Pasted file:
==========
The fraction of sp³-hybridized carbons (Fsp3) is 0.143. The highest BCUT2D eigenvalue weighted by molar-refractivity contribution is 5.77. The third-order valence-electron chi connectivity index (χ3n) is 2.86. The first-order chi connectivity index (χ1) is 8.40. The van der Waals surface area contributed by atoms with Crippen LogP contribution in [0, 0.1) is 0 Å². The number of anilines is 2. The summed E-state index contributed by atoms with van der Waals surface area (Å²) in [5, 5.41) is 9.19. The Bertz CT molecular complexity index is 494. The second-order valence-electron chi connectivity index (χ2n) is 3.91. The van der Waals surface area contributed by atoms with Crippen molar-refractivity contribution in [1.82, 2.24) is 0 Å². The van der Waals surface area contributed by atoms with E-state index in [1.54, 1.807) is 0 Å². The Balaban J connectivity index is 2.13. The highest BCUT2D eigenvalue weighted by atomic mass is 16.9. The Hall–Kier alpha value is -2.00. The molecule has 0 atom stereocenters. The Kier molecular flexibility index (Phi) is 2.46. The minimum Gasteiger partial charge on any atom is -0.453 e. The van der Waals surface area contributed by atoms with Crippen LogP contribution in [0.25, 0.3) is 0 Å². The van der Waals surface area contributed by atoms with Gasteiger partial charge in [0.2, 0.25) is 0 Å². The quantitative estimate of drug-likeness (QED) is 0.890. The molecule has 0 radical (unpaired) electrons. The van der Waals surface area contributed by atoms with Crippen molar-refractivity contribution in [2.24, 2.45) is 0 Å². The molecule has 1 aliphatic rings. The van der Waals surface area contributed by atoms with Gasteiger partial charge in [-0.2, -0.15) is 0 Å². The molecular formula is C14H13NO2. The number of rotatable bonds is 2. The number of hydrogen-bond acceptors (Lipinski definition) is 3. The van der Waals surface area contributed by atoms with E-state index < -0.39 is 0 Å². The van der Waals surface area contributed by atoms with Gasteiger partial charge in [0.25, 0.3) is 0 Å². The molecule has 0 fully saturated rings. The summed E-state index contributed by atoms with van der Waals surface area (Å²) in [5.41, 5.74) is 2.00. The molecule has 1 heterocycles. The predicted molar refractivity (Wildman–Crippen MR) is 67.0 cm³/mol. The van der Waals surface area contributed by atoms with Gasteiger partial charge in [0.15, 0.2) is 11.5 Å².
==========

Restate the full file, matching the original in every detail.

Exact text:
The fraction of sp³-hybridized carbons (Fsp3) is 0.143. The highest BCUT2D eigenvalue weighted by molar-refractivity contribution is 5.77. The third-order valence-electron chi connectivity index (χ3n) is 2.86. The first-order chi connectivity index (χ1) is 8.40. The van der Waals surface area contributed by atoms with Crippen LogP contribution in [0, 0.1) is 0 Å². The number of anilines is 2. The summed E-state index contributed by atoms with van der Waals surface area (Å²) in [5, 5.41) is 9.19. The Bertz CT molecular complexity index is 494. The second-order valence-electron chi connectivity index (χ2n) is 3.91. The van der Waals surface area contributed by atoms with Crippen molar-refractivity contribution in [1.82, 2.24) is 0 Å². The van der Waals surface area contributed by atoms with E-state index in [1.54, 1.807) is 0 Å². The Balaban J connectivity index is 2.13. The highest BCUT2D eigenvalue weighted by atomic mass is 16.9. The Hall–Kier alpha value is -2.00. The molecule has 0 atom stereocenters. The Kier molecular flexibility index (Phi) is 2.46. The minimum Gasteiger partial charge on any atom is -0.453 e. The van der Waals surface area contributed by atoms with Crippen LogP contribution in [0.25, 0.3) is 0 Å². The van der Waals surface area contributed by atoms with Gasteiger partial charge in [0.2, 0.25) is 0 Å². The quantitative estimate of drug-likeness (QED) is 0.890. The molecule has 0 radical (unpaired) electrons. The van der Waals surface area contributed by atoms with Crippen molar-refractivity contribution in [2.24, 2.45) is 0 Å². The molecule has 1 aliphatic rings. The van der Waals surface area contributed by atoms with Gasteiger partial charge in [-0.2, -0.15) is 0 Å². The molecular formula is C14H13NO2. The number of rotatable bonds is 2. The number of hydrogen-bond acceptors (Lipinski definition) is 3. The van der Waals surface area contributed by atoms with E-state index < -0.39 is 0 Å². The van der Waals surface area contributed by atoms with Gasteiger partial charge in [0.25, 0.3) is 0 Å². The molecule has 0 fully saturated rings. The summed E-state index contributed by atoms with van der Waals surface area (Å²) in [5.41, 5.74) is 2.00. The molecule has 1 heterocycles. The predicted molar refractivity (Wildman–Crippen MR) is 67.0 cm³/mol. The van der Waals surface area contributed by atoms with Gasteiger partial charge in [0.15, 0.2) is 11.5 Å².